Saturday, 25 October 2014

15 Second Review: White Settlers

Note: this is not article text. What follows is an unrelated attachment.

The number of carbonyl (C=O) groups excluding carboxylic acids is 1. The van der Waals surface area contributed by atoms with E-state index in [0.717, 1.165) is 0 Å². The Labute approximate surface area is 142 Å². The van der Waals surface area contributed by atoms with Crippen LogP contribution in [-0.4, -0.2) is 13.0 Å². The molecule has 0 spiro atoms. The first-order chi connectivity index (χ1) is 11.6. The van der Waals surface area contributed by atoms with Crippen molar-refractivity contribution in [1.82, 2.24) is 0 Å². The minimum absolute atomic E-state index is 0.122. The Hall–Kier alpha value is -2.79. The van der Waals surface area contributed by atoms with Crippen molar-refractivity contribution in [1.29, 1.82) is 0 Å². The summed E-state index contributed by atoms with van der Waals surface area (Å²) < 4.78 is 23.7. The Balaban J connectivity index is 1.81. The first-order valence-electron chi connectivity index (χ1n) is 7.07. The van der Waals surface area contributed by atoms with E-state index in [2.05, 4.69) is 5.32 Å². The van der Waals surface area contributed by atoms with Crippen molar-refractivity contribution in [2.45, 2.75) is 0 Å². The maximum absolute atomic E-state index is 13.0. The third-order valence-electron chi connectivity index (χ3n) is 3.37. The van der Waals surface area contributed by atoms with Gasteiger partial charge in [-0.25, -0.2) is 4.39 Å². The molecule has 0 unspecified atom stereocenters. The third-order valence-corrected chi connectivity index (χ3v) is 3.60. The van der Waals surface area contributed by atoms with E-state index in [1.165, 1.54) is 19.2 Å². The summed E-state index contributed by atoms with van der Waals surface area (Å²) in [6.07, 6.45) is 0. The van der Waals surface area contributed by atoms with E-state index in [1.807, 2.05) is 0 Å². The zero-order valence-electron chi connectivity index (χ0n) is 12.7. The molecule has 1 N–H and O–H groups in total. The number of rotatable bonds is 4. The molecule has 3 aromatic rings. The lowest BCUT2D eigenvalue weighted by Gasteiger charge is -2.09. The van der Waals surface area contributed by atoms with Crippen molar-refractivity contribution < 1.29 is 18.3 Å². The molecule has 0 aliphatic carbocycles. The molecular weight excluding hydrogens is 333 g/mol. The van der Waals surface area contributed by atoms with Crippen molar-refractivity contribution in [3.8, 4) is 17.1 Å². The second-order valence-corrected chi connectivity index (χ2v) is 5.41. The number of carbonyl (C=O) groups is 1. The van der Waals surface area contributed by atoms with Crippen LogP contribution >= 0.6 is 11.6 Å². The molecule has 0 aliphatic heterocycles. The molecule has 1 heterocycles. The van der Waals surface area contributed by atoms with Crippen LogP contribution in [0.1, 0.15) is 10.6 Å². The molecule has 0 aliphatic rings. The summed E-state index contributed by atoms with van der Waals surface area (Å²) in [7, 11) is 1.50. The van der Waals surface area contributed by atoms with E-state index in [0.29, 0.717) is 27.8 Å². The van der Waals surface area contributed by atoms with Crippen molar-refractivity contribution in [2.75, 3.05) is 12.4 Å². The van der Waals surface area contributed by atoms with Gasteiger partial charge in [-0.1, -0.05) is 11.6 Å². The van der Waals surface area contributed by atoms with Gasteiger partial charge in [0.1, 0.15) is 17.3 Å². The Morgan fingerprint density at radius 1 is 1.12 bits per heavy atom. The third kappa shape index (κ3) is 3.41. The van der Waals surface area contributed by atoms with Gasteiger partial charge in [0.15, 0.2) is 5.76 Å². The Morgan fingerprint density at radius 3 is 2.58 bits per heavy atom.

It is worth clarifying from the outset that the marketing campaign for White Settlers - which ties the movie into the ill-fated Scottish independence campaign - is nothing more than an opportunistic ploy to get bums-on-seats. This is not speculation: the director, producer and writer stated as much in a Q&A following the screening I attended. This is unfortunate for at least three reasons: a) the devolution horror movie promised by the campaign would have been intriguing, b) White Settlers ends up being about nothing in particular, and c) the duped audience are left with the bitter realisation that the film-makers are entirely indifferent to the audience they have misled: that much is evidenced by the lazy dross viewers are expected to endure once they have paid. The narrative is not just thematically barren, it is utterly vapid. The plot (such as it is) is so painfully generic that the run-time is almost entirely constituted by scenes pilfered from other movies. The lead actors offer stiff/passable performances, but the central couple lack chemistry. Subsequently it is difficult to engage with their plight. The ending is being touted as "brave" in some circles. Others will feel it is anti-climactic (although the film would first need a crescendo to fall short from). My problem with the ending is that it was utter nonsense, although I look forward to the dry lawsuit that must surely form the basis of White Settlers 2: Dude, What About Our Mortgage? When I am feeling charitable, I think of White Settlers as a boring film and a missed opportunity. Yet, when I think about the money I spent to see the film, I consider White Settlers to be brazenly insulting. Viewers are advised to seek out absolutely any other backwoods horror film, as it will almost certainly be more compelling than this one. #NoOneWins

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